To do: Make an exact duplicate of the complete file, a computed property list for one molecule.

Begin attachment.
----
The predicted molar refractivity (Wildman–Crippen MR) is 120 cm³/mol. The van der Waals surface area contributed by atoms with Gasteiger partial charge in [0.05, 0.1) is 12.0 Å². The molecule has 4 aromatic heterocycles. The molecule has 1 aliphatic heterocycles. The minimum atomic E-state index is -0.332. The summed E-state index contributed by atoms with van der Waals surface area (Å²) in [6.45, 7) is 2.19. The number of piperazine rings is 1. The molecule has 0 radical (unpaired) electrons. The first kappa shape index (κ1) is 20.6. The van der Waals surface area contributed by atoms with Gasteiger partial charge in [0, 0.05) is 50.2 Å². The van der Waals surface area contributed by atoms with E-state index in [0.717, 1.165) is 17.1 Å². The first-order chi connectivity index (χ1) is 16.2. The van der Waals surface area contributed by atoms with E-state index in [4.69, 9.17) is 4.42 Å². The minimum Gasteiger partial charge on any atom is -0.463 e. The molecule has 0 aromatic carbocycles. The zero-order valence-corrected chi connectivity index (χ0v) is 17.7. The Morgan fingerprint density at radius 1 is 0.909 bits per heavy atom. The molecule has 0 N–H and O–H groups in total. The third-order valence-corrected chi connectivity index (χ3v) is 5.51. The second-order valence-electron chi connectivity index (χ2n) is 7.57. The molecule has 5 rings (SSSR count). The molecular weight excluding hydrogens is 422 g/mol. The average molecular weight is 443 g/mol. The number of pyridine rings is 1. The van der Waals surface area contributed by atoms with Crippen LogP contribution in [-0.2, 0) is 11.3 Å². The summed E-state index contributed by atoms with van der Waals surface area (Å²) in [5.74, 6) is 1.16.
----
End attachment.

The predicted molar refractivity (Wildman–Crippen MR) is 120 cm³/mol. The van der Waals surface area contributed by atoms with Gasteiger partial charge in [0.05, 0.1) is 12.0 Å². The molecule has 4 aromatic heterocycles. The molecule has 1 aliphatic heterocycles. The minimum atomic E-state index is -0.332. The summed E-state index contributed by atoms with van der Waals surface area (Å²) in [6.45, 7) is 2.19. The number of piperazine rings is 1. The molecule has 0 radical (unpaired) electrons. The first kappa shape index (κ1) is 20.6. The van der Waals surface area contributed by atoms with Gasteiger partial charge in [0, 0.05) is 50.2 Å². The van der Waals surface area contributed by atoms with E-state index in [0.717, 1.165) is 17.1 Å². The first-order chi connectivity index (χ1) is 16.2. The van der Waals surface area contributed by atoms with E-state index in [4.69, 9.17) is 4.42 Å². The minimum Gasteiger partial charge on any atom is -0.463 e. The molecule has 0 aromatic carbocycles. The zero-order valence-corrected chi connectivity index (χ0v) is 17.7. The Morgan fingerprint density at radius 1 is 0.909 bits per heavy atom. The molecule has 0 N–H and O–H groups in total. The third-order valence-corrected chi connectivity index (χ3v) is 5.51. The second-order valence-electron chi connectivity index (χ2n) is 7.57. The molecule has 5 rings (SSSR count). The molecular weight excluding hydrogens is 422 g/mol. The average molecular weight is 443 g/mol. The number of pyridine rings is 1. The van der Waals surface area contributed by atoms with Crippen LogP contribution in [-0.2, 0) is 11.3 Å². The summed E-state index contributed by atoms with van der Waals surface area (Å²) in [5.74, 6) is 1.16.